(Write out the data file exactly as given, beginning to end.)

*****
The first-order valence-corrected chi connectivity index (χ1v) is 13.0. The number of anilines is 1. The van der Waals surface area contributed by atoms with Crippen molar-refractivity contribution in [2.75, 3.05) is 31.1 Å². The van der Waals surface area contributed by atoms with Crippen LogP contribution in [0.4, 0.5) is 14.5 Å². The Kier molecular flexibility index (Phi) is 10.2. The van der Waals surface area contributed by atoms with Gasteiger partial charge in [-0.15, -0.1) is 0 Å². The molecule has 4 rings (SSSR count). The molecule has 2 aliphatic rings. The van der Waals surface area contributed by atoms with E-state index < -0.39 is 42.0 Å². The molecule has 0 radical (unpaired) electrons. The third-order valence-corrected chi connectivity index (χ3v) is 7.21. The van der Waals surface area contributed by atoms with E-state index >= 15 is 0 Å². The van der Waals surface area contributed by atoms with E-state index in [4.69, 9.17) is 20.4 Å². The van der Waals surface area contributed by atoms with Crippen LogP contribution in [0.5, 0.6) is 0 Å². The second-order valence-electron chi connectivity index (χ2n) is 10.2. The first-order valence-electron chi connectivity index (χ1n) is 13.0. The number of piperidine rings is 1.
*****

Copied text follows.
The first-order valence-corrected chi connectivity index (χ1v) is 13.0. The number of anilines is 1. The van der Waals surface area contributed by atoms with Crippen molar-refractivity contribution in [2.75, 3.05) is 31.1 Å². The van der Waals surface area contributed by atoms with Crippen LogP contribution in [0.4, 0.5) is 14.5 Å². The Kier molecular flexibility index (Phi) is 10.2. The van der Waals surface area contributed by atoms with Gasteiger partial charge in [-0.15, -0.1) is 0 Å². The molecule has 4 rings (SSSR count). The molecule has 2 aliphatic rings. The van der Waals surface area contributed by atoms with E-state index < -0.39 is 42.0 Å². The molecule has 0 radical (unpaired) electrons. The third-order valence-corrected chi connectivity index (χ3v) is 7.21. The van der Waals surface area contributed by atoms with E-state index >= 15 is 0 Å². The van der Waals surface area contributed by atoms with E-state index in [4.69, 9.17) is 20.4 Å². The van der Waals surface area contributed by atoms with Crippen LogP contribution in [0.5, 0.6) is 0 Å². The second-order valence-electron chi connectivity index (χ2n) is 10.2. The first-order valence-electron chi connectivity index (χ1n) is 13.0. The number of piperidine rings is 1.